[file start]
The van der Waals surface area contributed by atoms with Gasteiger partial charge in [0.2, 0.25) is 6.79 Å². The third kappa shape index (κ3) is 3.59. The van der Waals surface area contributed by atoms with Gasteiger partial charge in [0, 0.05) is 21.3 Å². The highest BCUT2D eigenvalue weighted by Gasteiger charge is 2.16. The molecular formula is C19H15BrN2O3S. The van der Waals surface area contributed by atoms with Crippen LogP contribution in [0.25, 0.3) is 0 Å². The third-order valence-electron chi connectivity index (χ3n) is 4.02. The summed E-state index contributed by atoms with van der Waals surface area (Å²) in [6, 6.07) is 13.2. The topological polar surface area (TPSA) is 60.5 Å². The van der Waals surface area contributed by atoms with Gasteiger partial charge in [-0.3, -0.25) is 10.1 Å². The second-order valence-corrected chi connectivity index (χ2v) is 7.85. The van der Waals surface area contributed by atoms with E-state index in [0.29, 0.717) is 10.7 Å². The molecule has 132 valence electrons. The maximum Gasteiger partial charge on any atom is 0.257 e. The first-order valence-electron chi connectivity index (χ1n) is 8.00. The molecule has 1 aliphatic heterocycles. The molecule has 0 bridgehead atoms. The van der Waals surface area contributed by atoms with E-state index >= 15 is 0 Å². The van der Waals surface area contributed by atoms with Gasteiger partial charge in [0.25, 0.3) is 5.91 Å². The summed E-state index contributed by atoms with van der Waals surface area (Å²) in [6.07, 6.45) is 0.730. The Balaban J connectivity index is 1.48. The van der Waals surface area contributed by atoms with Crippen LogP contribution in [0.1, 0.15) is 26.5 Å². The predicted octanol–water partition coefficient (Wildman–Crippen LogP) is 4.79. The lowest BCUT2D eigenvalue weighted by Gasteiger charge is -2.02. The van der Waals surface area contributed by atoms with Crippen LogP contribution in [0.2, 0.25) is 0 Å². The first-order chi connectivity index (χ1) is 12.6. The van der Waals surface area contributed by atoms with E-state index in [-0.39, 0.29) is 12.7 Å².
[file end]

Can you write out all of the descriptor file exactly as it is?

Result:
The van der Waals surface area contributed by atoms with Gasteiger partial charge in [0.2, 0.25) is 6.79 Å². The third kappa shape index (κ3) is 3.59. The van der Waals surface area contributed by atoms with Gasteiger partial charge in [0, 0.05) is 21.3 Å². The highest BCUT2D eigenvalue weighted by Gasteiger charge is 2.16. The molecular formula is C19H15BrN2O3S. The van der Waals surface area contributed by atoms with Crippen LogP contribution in [0.25, 0.3) is 0 Å². The third-order valence-electron chi connectivity index (χ3n) is 4.02. The summed E-state index contributed by atoms with van der Waals surface area (Å²) in [6, 6.07) is 13.2. The topological polar surface area (TPSA) is 60.5 Å². The van der Waals surface area contributed by atoms with Gasteiger partial charge in [-0.3, -0.25) is 10.1 Å². The second-order valence-corrected chi connectivity index (χ2v) is 7.85. The van der Waals surface area contributed by atoms with E-state index in [0.29, 0.717) is 10.7 Å². The molecule has 132 valence electrons. The maximum Gasteiger partial charge on any atom is 0.257 e. The first-order valence-electron chi connectivity index (χ1n) is 8.00. The molecule has 1 aliphatic heterocycles. The molecule has 0 bridgehead atoms. The van der Waals surface area contributed by atoms with E-state index >= 15 is 0 Å². The van der Waals surface area contributed by atoms with Gasteiger partial charge in [0.25, 0.3) is 5.91 Å². The summed E-state index contributed by atoms with van der Waals surface area (Å²) in [6.07, 6.45) is 0.730. The Balaban J connectivity index is 1.48. The van der Waals surface area contributed by atoms with Crippen LogP contribution in [0.1, 0.15) is 26.5 Å². The predicted octanol–water partition coefficient (Wildman–Crippen LogP) is 4.79. The lowest BCUT2D eigenvalue weighted by Gasteiger charge is -2.02. The van der Waals surface area contributed by atoms with Crippen LogP contribution in [0.2, 0.25) is 0 Å². The first-order chi connectivity index (χ1) is 12.6. The van der Waals surface area contributed by atoms with E-state index in [-0.39, 0.29) is 12.7 Å².